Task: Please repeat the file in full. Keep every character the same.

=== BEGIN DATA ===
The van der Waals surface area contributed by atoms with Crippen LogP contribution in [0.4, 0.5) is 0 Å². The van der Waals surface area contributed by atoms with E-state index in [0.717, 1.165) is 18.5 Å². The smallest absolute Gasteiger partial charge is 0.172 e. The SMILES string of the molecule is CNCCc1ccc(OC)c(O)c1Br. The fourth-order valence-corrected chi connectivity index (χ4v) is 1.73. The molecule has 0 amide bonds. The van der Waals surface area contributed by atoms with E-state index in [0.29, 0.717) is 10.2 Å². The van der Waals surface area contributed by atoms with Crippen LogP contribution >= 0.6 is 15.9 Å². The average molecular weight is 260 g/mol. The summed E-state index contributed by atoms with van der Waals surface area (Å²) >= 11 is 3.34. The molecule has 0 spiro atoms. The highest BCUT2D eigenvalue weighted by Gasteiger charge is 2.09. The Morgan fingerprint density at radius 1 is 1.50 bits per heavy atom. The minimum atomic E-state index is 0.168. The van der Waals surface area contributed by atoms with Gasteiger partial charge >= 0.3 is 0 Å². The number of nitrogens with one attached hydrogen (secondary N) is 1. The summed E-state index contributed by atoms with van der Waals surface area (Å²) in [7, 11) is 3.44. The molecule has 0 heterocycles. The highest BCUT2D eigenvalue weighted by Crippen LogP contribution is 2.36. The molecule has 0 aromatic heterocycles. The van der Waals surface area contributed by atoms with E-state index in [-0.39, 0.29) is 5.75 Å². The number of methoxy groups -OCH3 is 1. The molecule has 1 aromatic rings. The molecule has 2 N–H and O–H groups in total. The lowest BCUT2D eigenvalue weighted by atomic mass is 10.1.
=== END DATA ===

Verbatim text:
The van der Waals surface area contributed by atoms with Crippen LogP contribution in [0.4, 0.5) is 0 Å². The van der Waals surface area contributed by atoms with E-state index in [0.717, 1.165) is 18.5 Å². The smallest absolute Gasteiger partial charge is 0.172 e. The SMILES string of the molecule is CNCCc1ccc(OC)c(O)c1Br. The fourth-order valence-corrected chi connectivity index (χ4v) is 1.73. The molecule has 0 amide bonds. The van der Waals surface area contributed by atoms with E-state index in [0.29, 0.717) is 10.2 Å². The van der Waals surface area contributed by atoms with Crippen LogP contribution >= 0.6 is 15.9 Å². The average molecular weight is 260 g/mol. The summed E-state index contributed by atoms with van der Waals surface area (Å²) >= 11 is 3.34. The molecule has 0 spiro atoms. The highest BCUT2D eigenvalue weighted by Gasteiger charge is 2.09. The Morgan fingerprint density at radius 1 is 1.50 bits per heavy atom. The minimum atomic E-state index is 0.168. The van der Waals surface area contributed by atoms with Gasteiger partial charge >= 0.3 is 0 Å². The number of nitrogens with one attached hydrogen (secondary N) is 1. The summed E-state index contributed by atoms with van der Waals surface area (Å²) in [7, 11) is 3.44. The molecule has 0 heterocycles. The highest BCUT2D eigenvalue weighted by Crippen LogP contribution is 2.36. The molecule has 0 aromatic heterocycles. The van der Waals surface area contributed by atoms with E-state index in [-0.39, 0.29) is 5.75 Å². The number of methoxy groups -OCH3 is 1. The molecule has 1 aromatic rings. The molecule has 2 N–H and O–H groups in total. The lowest BCUT2D eigenvalue weighted by atomic mass is 10.1.